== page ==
Best Aging in Place Remodels for Seniors with Dementia

Author: James Adkins
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 When a loved one develops dementia, they forget where they are and a lot about their routine changes. They forget where they’ve placed things. Often, they’ll wander out of their house, confused about their surroundings. It’s easier for them to forget important dates, events, names, and faces. While being admitted to a nursing home may be the best option for some patients, others desire (or have family that desire for them) to age in place. For many, aging in place offers an ideal circumstance for life in old age, despite how sharp their memory may be. Aging in place often helps those with dementia and forgetfulness because they are immersed in familiar surroundings with familiar people; their condition may only be agitated when they are admitted into a nursing home or hospice facility.

 What, then, can be done to keep the elderly with dementia safe in their homes? Here’s a list of home improvement ideas and how they can help your loved one with dementia stay safe:

Replace stairs with ramps.

It’s easy to forget the number of steps there are on a staircase or leading to a front door; it’s even easier to forget that there are stairs when you have dementia. Consider replacing stairs with ramps or motorized chair ramps to avoid fatal falls.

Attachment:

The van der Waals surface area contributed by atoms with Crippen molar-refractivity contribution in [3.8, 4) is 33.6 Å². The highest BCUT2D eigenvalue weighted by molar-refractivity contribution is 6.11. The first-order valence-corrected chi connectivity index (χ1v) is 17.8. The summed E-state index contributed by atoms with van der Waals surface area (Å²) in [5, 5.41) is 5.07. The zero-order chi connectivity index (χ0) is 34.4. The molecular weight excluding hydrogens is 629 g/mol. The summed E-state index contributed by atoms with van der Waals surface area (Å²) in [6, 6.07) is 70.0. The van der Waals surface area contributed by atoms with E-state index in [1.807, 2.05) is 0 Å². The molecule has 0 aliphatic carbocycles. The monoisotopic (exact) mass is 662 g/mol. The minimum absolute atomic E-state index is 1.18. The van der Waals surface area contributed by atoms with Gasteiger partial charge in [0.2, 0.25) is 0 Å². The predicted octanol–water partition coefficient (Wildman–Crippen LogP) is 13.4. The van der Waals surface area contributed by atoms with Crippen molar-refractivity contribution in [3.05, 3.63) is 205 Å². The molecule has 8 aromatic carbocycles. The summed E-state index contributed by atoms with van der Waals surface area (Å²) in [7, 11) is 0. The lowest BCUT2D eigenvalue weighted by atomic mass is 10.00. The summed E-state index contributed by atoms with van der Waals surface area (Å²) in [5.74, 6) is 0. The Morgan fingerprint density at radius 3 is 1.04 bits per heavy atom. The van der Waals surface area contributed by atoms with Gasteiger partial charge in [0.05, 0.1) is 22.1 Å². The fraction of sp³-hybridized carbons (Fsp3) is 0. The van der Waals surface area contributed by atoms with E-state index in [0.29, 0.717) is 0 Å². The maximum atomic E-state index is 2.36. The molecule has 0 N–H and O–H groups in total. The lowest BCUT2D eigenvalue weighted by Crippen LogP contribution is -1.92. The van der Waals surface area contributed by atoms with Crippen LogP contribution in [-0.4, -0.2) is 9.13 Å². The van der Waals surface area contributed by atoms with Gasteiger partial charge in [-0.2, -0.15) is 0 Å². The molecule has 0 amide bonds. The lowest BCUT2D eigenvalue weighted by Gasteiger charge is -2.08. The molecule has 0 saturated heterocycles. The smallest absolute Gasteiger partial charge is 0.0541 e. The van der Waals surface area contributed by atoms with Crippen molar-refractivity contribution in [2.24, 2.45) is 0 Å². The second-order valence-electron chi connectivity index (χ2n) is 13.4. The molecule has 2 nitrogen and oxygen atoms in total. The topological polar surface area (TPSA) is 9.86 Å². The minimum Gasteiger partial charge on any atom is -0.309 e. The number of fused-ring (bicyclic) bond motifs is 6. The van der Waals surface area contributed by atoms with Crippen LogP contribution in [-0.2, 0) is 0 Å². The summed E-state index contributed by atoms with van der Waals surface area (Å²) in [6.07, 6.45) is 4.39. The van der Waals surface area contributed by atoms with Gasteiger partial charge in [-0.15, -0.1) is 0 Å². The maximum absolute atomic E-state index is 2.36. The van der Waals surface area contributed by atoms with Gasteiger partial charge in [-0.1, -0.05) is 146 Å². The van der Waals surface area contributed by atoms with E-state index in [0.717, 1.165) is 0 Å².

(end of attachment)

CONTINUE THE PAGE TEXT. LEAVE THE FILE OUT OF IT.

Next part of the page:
Install door alerts.

When the elderly become confused with their surroundings and wander away from their homes, it can be frightening for their family members as they try to locate them. Consider installing door alerts to notify anyone in the house when doors open (and which door it is). If other family members live with the elderly, they will be able to quickly react and direct them back inside before becoming lost or injured.

Remodel the bathroom.

The elderly are especially vulnerable and susceptible to injury when they are bathing; slippery tile and cabinet corners make them more likely to slip and hit their heads, often causing severe bone breakage or life-threatening concussions. This is especially concerning for those with dementia, who may become confused with where they are or forget that they are in an environment that is slippery and dangerous. Consider remodeling their bathroom to have a walk-in bathtub or seated-shower option with railings, making it easier for them to maintain mobility. Floors can be made with slick-resistant material or covered in small carpets and mats to help avoid falls and minimize the damage if one does occur. 

 These are just some of how homes can be optimized to protect the elderly with dementia; in reality, the options are endless. Click here for more ideas about aging in place and more information about protecting your elderly loved ones:

James Adkins

22 years in commercial, industrial, and residential construction roles solving a broad array of building, construction and real time application challenges.

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